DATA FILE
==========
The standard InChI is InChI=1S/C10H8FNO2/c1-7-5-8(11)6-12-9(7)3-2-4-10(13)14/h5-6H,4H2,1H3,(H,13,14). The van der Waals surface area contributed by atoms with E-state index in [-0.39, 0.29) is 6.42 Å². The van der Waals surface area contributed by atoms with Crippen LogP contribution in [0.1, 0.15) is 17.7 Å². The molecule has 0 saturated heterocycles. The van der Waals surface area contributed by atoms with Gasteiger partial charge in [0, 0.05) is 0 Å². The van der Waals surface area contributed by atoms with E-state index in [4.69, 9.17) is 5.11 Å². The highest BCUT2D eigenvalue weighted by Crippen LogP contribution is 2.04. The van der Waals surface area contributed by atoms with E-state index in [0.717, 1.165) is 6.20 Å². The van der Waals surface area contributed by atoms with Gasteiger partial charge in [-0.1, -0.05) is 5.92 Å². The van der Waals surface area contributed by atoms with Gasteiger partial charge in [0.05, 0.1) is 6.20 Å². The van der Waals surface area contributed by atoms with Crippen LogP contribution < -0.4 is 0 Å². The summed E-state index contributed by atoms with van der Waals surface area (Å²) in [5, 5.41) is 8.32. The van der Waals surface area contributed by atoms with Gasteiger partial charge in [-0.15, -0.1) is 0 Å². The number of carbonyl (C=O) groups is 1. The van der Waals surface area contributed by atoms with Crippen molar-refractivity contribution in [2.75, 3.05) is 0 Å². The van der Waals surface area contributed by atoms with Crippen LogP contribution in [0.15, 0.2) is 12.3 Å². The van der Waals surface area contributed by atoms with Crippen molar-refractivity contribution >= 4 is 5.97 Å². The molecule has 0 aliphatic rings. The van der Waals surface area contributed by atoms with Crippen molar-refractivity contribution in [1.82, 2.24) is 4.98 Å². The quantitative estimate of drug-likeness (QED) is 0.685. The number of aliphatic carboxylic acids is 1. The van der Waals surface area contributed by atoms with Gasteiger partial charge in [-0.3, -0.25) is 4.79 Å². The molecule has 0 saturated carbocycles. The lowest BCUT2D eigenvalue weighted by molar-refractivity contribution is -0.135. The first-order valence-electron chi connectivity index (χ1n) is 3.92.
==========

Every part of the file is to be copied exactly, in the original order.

The standard InChI is InChI=1S/C10H8FNO2/c1-7-5-8(11)6-12-9(7)3-2-4-10(13)14/h5-6H,4H2,1H3,(H,13,14). The van der Waals surface area contributed by atoms with E-state index in [-0.39, 0.29) is 6.42 Å². The van der Waals surface area contributed by atoms with Crippen LogP contribution in [0.1, 0.15) is 17.7 Å². The molecule has 0 saturated heterocycles. The van der Waals surface area contributed by atoms with Gasteiger partial charge in [0, 0.05) is 0 Å². The van der Waals surface area contributed by atoms with E-state index in [4.69, 9.17) is 5.11 Å². The highest BCUT2D eigenvalue weighted by Crippen LogP contribution is 2.04. The van der Waals surface area contributed by atoms with E-state index in [0.717, 1.165) is 6.20 Å². The van der Waals surface area contributed by atoms with Gasteiger partial charge in [-0.1, -0.05) is 5.92 Å². The van der Waals surface area contributed by atoms with Gasteiger partial charge in [0.05, 0.1) is 6.20 Å². The van der Waals surface area contributed by atoms with Crippen LogP contribution < -0.4 is 0 Å². The summed E-state index contributed by atoms with van der Waals surface area (Å²) in [5, 5.41) is 8.32. The van der Waals surface area contributed by atoms with Gasteiger partial charge in [-0.15, -0.1) is 0 Å². The number of carbonyl (C=O) groups is 1. The van der Waals surface area contributed by atoms with Crippen molar-refractivity contribution in [2.75, 3.05) is 0 Å². The van der Waals surface area contributed by atoms with Crippen LogP contribution in [0.15, 0.2) is 12.3 Å². The van der Waals surface area contributed by atoms with Crippen molar-refractivity contribution >= 4 is 5.97 Å². The molecule has 0 aliphatic rings. The van der Waals surface area contributed by atoms with Crippen molar-refractivity contribution in [1.82, 2.24) is 4.98 Å². The quantitative estimate of drug-likeness (QED) is 0.685. The number of aliphatic carboxylic acids is 1. The van der Waals surface area contributed by atoms with Gasteiger partial charge in [-0.3, -0.25) is 4.79 Å². The molecule has 0 saturated carbocycles. The lowest BCUT2D eigenvalue weighted by molar-refractivity contribution is -0.135. The first-order valence-electron chi connectivity index (χ1n) is 3.92.